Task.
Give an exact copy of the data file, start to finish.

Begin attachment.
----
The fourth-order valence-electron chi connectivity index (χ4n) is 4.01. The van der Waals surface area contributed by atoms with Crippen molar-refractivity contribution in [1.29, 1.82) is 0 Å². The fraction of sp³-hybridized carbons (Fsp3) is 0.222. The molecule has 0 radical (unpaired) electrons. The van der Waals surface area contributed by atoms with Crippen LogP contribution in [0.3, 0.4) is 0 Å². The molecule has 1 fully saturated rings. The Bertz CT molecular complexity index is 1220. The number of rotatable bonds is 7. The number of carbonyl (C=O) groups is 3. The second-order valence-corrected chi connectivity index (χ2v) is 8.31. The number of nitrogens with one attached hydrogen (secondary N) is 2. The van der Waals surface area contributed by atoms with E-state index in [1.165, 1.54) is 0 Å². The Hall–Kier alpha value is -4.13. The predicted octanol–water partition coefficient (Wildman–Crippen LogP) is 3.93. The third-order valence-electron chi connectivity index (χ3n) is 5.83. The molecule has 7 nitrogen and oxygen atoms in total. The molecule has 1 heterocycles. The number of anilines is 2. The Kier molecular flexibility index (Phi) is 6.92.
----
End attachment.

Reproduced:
The fourth-order valence-electron chi connectivity index (χ4n) is 4.01. The van der Waals surface area contributed by atoms with Crippen molar-refractivity contribution in [1.29, 1.82) is 0 Å². The fraction of sp³-hybridized carbons (Fsp3) is 0.222. The molecule has 0 radical (unpaired) electrons. The van der Waals surface area contributed by atoms with Crippen LogP contribution in [0.3, 0.4) is 0 Å². The molecule has 1 fully saturated rings. The Bertz CT molecular complexity index is 1220. The number of rotatable bonds is 7. The number of carbonyl (C=O) groups is 3. The second-order valence-corrected chi connectivity index (χ2v) is 8.31. The number of nitrogens with one attached hydrogen (secondary N) is 2. The van der Waals surface area contributed by atoms with E-state index in [1.165, 1.54) is 0 Å². The Hall–Kier alpha value is -4.13. The predicted octanol–water partition coefficient (Wildman–Crippen LogP) is 3.93. The third-order valence-electron chi connectivity index (χ3n) is 5.83. The molecule has 7 nitrogen and oxygen atoms in total. The molecule has 1 heterocycles. The number of anilines is 2. The Kier molecular flexibility index (Phi) is 6.92.